Polar bears' "mitochondrial Eve," the female from whom all of today's polar bears are descended, was not a polar bear at all.

On July 7 researchers published their findings about the species history of polar bears in Current Biology. One of their discoveries was that the mitochondrial DNA in the cells of every polar bear's body originated in the cells of a female brown bear that lived in the neighborhood of Britain and Ireland during the era when Neandertals' numbers began go dwindle.

Mitochondrial DNA is passed on directly from mother to offspring—unmixed with any male input, unlike the DNA found in the cell nucleus—which means researchers can use it to trace the maternal line back through history.

By comparing the sequences in the mitochondrial DNA of 242 bears, ranging from living animals to fossils (living over a period of time spanning 120,000 years), from all across the globe, researchers could discover when and where modern polar bears' mitochondrial lineage originated. This photograph shows one of the Irish caves where bear fossils were found.

In the past 100,000 years, matings among brown and polar bears have successfully produced hybrid offspring, the analysis revealed. One of these matings occurred 20,000 to 50,000 years ago, and the entire modern population of polar bears is descended from the female half. The brown bears that shared the mitochondrial lineage of this polar bear ancestress have since died out, as have polar bears whose mitochondrial DNA stemmed from a different source.

The interspecies hybridization that begat today's polar bears was possible because of climate fluctuations. Although brown bears need habitats with a warmer climate than their polar cousins, shifts in temperature could push the two populations into proximity by rendering their natural habitats unlivable. For example, an increase in temperature would melt Arctic ice, leading polar bears to seek land-based homes farther south. A cooler period, on the other hand, would make parts of Ireland uninhabitable for the brown bears while facilitating the spread of glaciers, driving brown bears to new habitats such as on the ice shelves formed by the glacier in the Irish Sea basin.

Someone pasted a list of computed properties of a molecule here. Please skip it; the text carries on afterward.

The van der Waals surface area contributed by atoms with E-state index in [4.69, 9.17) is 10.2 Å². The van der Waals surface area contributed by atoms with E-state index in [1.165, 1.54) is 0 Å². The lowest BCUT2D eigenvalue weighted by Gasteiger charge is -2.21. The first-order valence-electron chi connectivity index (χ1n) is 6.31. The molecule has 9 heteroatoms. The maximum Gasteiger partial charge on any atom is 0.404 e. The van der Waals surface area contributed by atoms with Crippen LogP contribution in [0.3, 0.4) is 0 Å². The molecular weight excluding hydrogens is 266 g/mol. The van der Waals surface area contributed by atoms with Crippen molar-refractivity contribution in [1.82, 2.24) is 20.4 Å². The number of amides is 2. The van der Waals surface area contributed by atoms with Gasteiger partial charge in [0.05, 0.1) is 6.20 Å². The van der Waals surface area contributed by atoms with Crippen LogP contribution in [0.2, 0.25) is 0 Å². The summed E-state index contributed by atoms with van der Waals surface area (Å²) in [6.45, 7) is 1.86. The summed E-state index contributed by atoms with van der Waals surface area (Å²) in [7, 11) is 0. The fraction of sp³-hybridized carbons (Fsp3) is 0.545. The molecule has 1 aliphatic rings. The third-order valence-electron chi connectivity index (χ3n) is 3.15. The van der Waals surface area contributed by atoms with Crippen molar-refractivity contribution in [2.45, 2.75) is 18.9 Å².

"The bottom line is that the two species bumped up against one another for extended periods of time on different occasions, sharing both habitats and genes," Beth Shapiro, a biologist at Pennsylvania State University, said in a prepared statement. Shapiro, along with Daniel Bradley of Trinity College Dublin, led a team of scientists from both coasts of the U.S. and across Europe.

Brown and polar bear hybrids still exist today. Although brown and polar bears have been known to mate and produce offspring when living together in captivity, wild hybrids are more rare. In fact, the first wild hybrid sighting did not occur until 2006, when an Idahoan hunter shot one in Canada. In the past five years, however, more wild hybrids have been spotted.

Some conservationists would like hybrids to join polar bears on lists of endangered species (polar bears are currently classified as "threatened" under the Endangered Species Act). As for polar bears, their ability to survive climate change may get a boost from this research. Understanding how polar bears coped with changing ice distributions thousands of years ago could help scientists predict how they will respond to future change.

Bears are no strangers to travel, having spread from Europe across the globe over the course of more than 100,000 years. This video illustrates their diffusion.